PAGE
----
Drug Pricing Bill Caps Years of AHF Advocacy

In Featured, News by Ged Kenslea

Major Defeat for Big Pharma

(LOS ANGELES) August 7, 2022 – AIDS Healthcare Foundation welcomes the U.S. Senate’s vote to approve historic legislation empowering Medicare to lower drug prices.

“I particularly want to thank President Biden. In his persistent and dogged determination, the president didn’t give up. He prodded, cajoled and pushed his former Senate colleagues to bring home this win for so many people who can’t afford their medications,” said AIDS Healthcare Foundation President Michael Weinstein. “We urge swift approval in the U.S. House of Representatives so the president can sign this bill into law.

The U.S. Senate approved the Inflation Reduction Act of 2022, historic legislation that finally gives Medicare, the largest payer of prescription drugs, the power to negotiate drug prices. Since 2003, U.S. law, that the drug industry promoted, explicitly prohibits the federal government from negotiating lower drug prices on behalf of Medicare beneficiaries. In 2019, total Medicare Part D spending was $180 billion.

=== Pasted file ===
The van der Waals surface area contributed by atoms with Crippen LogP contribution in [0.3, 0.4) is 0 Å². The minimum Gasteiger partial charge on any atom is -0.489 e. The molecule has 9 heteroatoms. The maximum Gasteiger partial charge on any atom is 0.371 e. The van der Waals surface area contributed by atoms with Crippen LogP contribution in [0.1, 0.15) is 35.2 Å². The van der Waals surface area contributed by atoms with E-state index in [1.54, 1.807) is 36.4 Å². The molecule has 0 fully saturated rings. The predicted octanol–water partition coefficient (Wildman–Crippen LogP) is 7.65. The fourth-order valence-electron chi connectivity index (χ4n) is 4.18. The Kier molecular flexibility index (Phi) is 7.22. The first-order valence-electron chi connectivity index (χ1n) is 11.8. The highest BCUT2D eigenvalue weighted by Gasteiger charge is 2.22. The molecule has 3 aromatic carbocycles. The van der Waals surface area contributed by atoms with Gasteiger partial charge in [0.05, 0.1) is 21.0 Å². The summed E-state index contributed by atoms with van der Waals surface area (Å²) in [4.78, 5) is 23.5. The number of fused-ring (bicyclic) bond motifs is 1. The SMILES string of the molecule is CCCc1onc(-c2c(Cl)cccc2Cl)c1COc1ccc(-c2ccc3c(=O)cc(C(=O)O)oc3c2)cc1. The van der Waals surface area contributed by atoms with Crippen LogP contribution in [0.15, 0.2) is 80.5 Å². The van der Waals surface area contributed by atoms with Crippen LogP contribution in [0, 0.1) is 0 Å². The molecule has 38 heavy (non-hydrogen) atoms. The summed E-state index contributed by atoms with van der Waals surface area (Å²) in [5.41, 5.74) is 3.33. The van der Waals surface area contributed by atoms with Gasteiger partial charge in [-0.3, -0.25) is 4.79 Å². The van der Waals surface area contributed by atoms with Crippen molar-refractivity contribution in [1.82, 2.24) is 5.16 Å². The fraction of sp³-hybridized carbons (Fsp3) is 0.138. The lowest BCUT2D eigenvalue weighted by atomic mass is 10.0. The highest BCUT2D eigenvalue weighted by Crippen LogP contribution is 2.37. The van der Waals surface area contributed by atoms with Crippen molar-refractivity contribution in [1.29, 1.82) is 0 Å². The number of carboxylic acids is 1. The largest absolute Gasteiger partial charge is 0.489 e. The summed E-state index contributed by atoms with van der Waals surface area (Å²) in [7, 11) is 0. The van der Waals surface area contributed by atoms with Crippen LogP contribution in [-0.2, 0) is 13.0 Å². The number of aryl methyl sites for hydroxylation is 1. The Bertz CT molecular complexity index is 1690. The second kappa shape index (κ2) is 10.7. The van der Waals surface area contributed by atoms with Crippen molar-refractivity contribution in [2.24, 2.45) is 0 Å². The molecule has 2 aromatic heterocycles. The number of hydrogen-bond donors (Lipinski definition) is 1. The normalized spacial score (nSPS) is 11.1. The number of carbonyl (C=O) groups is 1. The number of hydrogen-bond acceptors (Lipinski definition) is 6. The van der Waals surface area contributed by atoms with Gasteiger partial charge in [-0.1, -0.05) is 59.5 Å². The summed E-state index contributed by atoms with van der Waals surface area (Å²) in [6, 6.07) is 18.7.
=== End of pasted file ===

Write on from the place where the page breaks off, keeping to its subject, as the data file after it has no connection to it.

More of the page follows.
(Source:  A Data Book: Health Care Spending and the Medicare Program (PDF). Medicare Payment Advisory Commission. 2021. p. 171.)

In addition to giving Medicare power to negotiate drug prices for the most expensive medicines, the Senate-approved bill caps out-of-pocket drug costs for Medicare beneficiaries, extends the Affordable Care Act insurance subsidies through 2025 and invests in clean energy security and climate change programs while bringing down the deficit.

This landmark deal overcame enormous opposition from the drug industry which spent millions on lobbyists, consultants and scare tactic advertisements in an attempt to kill this common-sense proposal.  At the front end, taxpayers pay for much of the research and development of these drugs through government research, and again at the pharmacy counter through Medicare.

AHF proudly sponsored two ballot measures promoting drug price negotiation in California and another in Ohio which the drug industry spent millions opposing.  While those ballot measures lost at the polls, they laid the groundwork for a movement that today celebrates this milestone.


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